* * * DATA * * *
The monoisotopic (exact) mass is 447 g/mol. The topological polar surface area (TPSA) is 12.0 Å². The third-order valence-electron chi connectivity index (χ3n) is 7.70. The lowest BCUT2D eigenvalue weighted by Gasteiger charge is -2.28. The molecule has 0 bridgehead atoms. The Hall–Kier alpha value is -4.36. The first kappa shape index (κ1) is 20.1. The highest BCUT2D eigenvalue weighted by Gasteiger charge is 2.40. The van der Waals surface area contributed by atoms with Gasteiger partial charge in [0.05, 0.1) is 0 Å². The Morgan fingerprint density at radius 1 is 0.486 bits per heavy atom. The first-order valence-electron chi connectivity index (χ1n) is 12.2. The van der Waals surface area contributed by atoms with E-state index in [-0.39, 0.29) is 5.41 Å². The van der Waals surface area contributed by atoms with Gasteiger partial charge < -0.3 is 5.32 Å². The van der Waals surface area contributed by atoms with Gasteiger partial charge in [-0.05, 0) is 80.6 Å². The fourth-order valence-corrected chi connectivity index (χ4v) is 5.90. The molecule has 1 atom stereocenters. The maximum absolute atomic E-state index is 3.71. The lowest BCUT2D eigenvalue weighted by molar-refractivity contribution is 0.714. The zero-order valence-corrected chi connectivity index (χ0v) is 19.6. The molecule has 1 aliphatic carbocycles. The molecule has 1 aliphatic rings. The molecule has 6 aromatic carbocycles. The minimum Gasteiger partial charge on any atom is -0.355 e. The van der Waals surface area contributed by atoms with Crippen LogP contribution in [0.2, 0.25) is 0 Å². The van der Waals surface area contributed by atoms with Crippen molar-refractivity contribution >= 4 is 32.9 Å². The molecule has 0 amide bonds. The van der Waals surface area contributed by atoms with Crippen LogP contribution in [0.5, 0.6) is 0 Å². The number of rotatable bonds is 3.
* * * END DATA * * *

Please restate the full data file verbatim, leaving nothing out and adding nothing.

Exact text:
The monoisotopic (exact) mass is 447 g/mol. The topological polar surface area (TPSA) is 12.0 Å². The third-order valence-electron chi connectivity index (χ3n) is 7.70. The lowest BCUT2D eigenvalue weighted by Gasteiger charge is -2.28. The molecule has 0 bridgehead atoms. The Hall–Kier alpha value is -4.36. The first kappa shape index (κ1) is 20.1. The highest BCUT2D eigenvalue weighted by Gasteiger charge is 2.40. The van der Waals surface area contributed by atoms with Gasteiger partial charge in [0.05, 0.1) is 0 Å². The Morgan fingerprint density at radius 1 is 0.486 bits per heavy atom. The first-order valence-electron chi connectivity index (χ1n) is 12.2. The van der Waals surface area contributed by atoms with E-state index in [-0.39, 0.29) is 5.41 Å². The van der Waals surface area contributed by atoms with Gasteiger partial charge < -0.3 is 5.32 Å². The van der Waals surface area contributed by atoms with Gasteiger partial charge in [-0.05, 0) is 80.6 Å². The fourth-order valence-corrected chi connectivity index (χ4v) is 5.90. The molecule has 1 atom stereocenters. The maximum absolute atomic E-state index is 3.71. The lowest BCUT2D eigenvalue weighted by molar-refractivity contribution is 0.714. The zero-order valence-corrected chi connectivity index (χ0v) is 19.6. The molecule has 1 aliphatic carbocycles. The molecule has 1 aliphatic rings. The molecule has 6 aromatic carbocycles. The minimum Gasteiger partial charge on any atom is -0.355 e. The van der Waals surface area contributed by atoms with Crippen LogP contribution in [0.2, 0.25) is 0 Å². The van der Waals surface area contributed by atoms with Crippen molar-refractivity contribution >= 4 is 32.9 Å². The molecule has 0 amide bonds. The van der Waals surface area contributed by atoms with Crippen LogP contribution in [0.5, 0.6) is 0 Å². The number of rotatable bonds is 3.